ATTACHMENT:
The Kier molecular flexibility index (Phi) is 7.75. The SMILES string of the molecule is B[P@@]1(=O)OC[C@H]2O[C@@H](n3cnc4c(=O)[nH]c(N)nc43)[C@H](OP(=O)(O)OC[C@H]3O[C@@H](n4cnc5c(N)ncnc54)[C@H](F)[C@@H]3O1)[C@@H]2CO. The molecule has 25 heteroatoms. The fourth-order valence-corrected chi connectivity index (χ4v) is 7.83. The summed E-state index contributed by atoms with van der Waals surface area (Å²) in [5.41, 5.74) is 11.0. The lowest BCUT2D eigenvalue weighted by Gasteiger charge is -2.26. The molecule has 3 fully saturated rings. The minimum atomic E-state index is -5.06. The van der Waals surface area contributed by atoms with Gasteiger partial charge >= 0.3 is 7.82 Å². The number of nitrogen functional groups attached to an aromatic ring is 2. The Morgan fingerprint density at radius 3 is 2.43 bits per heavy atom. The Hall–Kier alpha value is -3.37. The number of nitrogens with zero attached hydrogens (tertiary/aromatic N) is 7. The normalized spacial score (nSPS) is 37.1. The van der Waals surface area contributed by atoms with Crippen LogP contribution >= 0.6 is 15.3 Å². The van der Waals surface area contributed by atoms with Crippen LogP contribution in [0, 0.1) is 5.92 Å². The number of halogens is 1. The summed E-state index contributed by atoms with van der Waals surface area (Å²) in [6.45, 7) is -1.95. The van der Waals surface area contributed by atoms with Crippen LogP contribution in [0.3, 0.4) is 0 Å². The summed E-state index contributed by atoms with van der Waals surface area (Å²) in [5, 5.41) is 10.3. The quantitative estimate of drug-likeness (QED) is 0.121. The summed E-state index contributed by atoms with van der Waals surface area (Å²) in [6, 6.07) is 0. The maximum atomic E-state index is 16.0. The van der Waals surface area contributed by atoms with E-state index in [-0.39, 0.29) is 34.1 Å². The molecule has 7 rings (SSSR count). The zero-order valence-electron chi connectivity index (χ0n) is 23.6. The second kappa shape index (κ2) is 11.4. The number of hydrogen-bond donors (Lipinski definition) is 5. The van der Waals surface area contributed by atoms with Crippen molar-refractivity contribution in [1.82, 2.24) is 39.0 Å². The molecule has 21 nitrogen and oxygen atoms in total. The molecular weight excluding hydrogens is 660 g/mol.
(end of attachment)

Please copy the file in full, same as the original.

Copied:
The Kier molecular flexibility index (Phi) is 7.75. The SMILES string of the molecule is B[P@@]1(=O)OC[C@H]2O[C@@H](n3cnc4c(=O)[nH]c(N)nc43)[C@H](OP(=O)(O)OC[C@H]3O[C@@H](n4cnc5c(N)ncnc54)[C@H](F)[C@@H]3O1)[C@@H]2CO. The molecule has 25 heteroatoms. The fourth-order valence-corrected chi connectivity index (χ4v) is 7.83. The summed E-state index contributed by atoms with van der Waals surface area (Å²) in [5.41, 5.74) is 11.0. The lowest BCUT2D eigenvalue weighted by Gasteiger charge is -2.26. The molecule has 3 fully saturated rings. The minimum atomic E-state index is -5.06. The van der Waals surface area contributed by atoms with Gasteiger partial charge >= 0.3 is 7.82 Å². The number of nitrogen functional groups attached to an aromatic ring is 2. The Morgan fingerprint density at radius 3 is 2.43 bits per heavy atom. The Hall–Kier alpha value is -3.37. The number of nitrogens with zero attached hydrogens (tertiary/aromatic N) is 7. The normalized spacial score (nSPS) is 37.1. The van der Waals surface area contributed by atoms with Crippen LogP contribution >= 0.6 is 15.3 Å². The van der Waals surface area contributed by atoms with Crippen LogP contribution in [0, 0.1) is 5.92 Å². The number of halogens is 1. The summed E-state index contributed by atoms with van der Waals surface area (Å²) in [6.45, 7) is -1.95. The van der Waals surface area contributed by atoms with Crippen LogP contribution in [0.3, 0.4) is 0 Å². The summed E-state index contributed by atoms with van der Waals surface area (Å²) in [5, 5.41) is 10.3. The quantitative estimate of drug-likeness (QED) is 0.121. The summed E-state index contributed by atoms with van der Waals surface area (Å²) in [6, 6.07) is 0. The maximum atomic E-state index is 16.0. The van der Waals surface area contributed by atoms with E-state index in [-0.39, 0.29) is 34.1 Å². The molecule has 7 rings (SSSR count). The zero-order valence-electron chi connectivity index (χ0n) is 23.6. The second kappa shape index (κ2) is 11.4. The number of hydrogen-bond donors (Lipinski definition) is 5. The van der Waals surface area contributed by atoms with Crippen molar-refractivity contribution in [1.82, 2.24) is 39.0 Å². The molecule has 21 nitrogen and oxygen atoms in total. The molecular weight excluding hydrogens is 660 g/mol.